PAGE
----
Actual lab results confirmed the evaporative cooling effect, Shirey said. It took about 17 minutes for the first moisture to fall. The off-cycle evaporation rate followed the theoretical trends.

    The researchers then surveyed specifications for 500 commercial and residential air conditioning units. The goal was to determine the range of common coil geometries and variations by equipment type.

    They found that the typical DX A/C coil is three rows, 15 fins-per-inch (fpi), with some variations by equipment type and size.

    The real-world data conditions to date have matched the lab results. They are still analyzing and collecting this field data, Shirey said. The project is scheduled to end in September, but it probably will be extended through the end of the year. Future work probably will focus on using the data to create better coil configurations and control approaches.

    Rapid Cycling

    A description of a possible design solution, now being examined by some manufacturers, was given by Clark Bullard, Ph.D. and Fellow ASHRAE, from the University of Illinois at Urbana-Champaign, Urbana, Ill., in the paper, “Rapid Cycling for Control of Capacity and Humidity.”

    In addition, “New Defaults for the Cyclic Degradation Coefficient Used in Rating Central Air Conditioners and Heat Pumps” was presented by Brian P. Dougherty, Associate, of the National Institute of Standards and Technology, Gaithersburg, Md.

    Bullard works at the university’s Air Conditioning Research Center, a consortium for precompetitive research. Bullard said it was established in 1989, after the Montreal Protocol changed a lot of known parameters for air conditioning systems.

    According to Bullard, compressor and unitary equipment manufacturers have interest and participation in rapid cycling technology development. Likewise, “OEM and heat exchanger manufacturers are all interested in figuring out how to fool the system that it is getting a steady flow of refrigerant,” Bullard said, instead of the pulsed flow it actually would be getting.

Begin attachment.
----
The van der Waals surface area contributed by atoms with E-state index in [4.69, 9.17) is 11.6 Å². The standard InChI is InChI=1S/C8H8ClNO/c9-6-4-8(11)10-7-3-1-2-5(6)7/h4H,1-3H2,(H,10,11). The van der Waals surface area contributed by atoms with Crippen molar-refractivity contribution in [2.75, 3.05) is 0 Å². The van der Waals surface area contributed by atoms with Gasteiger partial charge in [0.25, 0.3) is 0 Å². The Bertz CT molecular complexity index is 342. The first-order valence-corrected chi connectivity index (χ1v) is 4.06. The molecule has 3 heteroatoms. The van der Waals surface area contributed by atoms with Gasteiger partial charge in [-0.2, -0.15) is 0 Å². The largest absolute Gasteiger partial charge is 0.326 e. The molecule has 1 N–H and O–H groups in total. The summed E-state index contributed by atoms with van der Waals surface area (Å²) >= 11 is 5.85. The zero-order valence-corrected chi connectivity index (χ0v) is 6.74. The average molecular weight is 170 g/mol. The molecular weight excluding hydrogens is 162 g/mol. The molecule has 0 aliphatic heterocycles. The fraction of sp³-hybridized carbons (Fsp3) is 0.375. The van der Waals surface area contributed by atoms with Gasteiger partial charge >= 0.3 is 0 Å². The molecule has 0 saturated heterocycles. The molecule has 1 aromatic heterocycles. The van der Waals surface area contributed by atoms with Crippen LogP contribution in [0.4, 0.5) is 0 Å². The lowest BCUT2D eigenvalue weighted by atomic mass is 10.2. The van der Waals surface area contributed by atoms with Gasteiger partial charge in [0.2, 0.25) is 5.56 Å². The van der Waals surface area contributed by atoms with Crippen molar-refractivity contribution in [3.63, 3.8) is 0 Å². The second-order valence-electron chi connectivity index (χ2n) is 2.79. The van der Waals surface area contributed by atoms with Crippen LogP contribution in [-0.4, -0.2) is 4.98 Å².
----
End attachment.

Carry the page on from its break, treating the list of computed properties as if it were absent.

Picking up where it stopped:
As mentioned previously, the technology already exists, but it has primarily been used in automotive applications.

    What is rapid cycling? Every 10 seconds or so, Bullard stated, the compressor is turned on and off. Can it reach the same efficiencies as current variable-speed unitary products? No. The question is, how to maintain efficiency — specifically, how to minimize losses on the refrigerant side, Bullard explained.

    Researchers have measured evaporator cycling losses and condenser cycling losses, he reported. “The 3¼8-inch tubes on the evaporator dried out too soon,” and the condenser collected more moisture. A big factor was the heat exchanger, and lack of thermal mass in the outdoor coil compared to the indoor coil.

    While it has lower efficiencies than variable-speed systems in the field, “It is still very close to [the efficiency of] a variable-speed unit with an inverter,” he said.

    Industry also needs to determine how rapid cycling should be controlled. Should the compressor pulse every couple of minutes, for instance, or every 10 seconds? “How do we control it in such a way that the evaporator and condenser don’t know that the compressor is pulsing?” Bullard asked.

    This technology has been worked on at the center for the last couple of years, he told The News. The manufacturers were aware that the information would be presented at the ASHRAE seminar.

    How long until the technology might make it to commercialization? “We don’t ask,” said Bullard, “and they don’t tell!”

    Publication date: 07/28/2003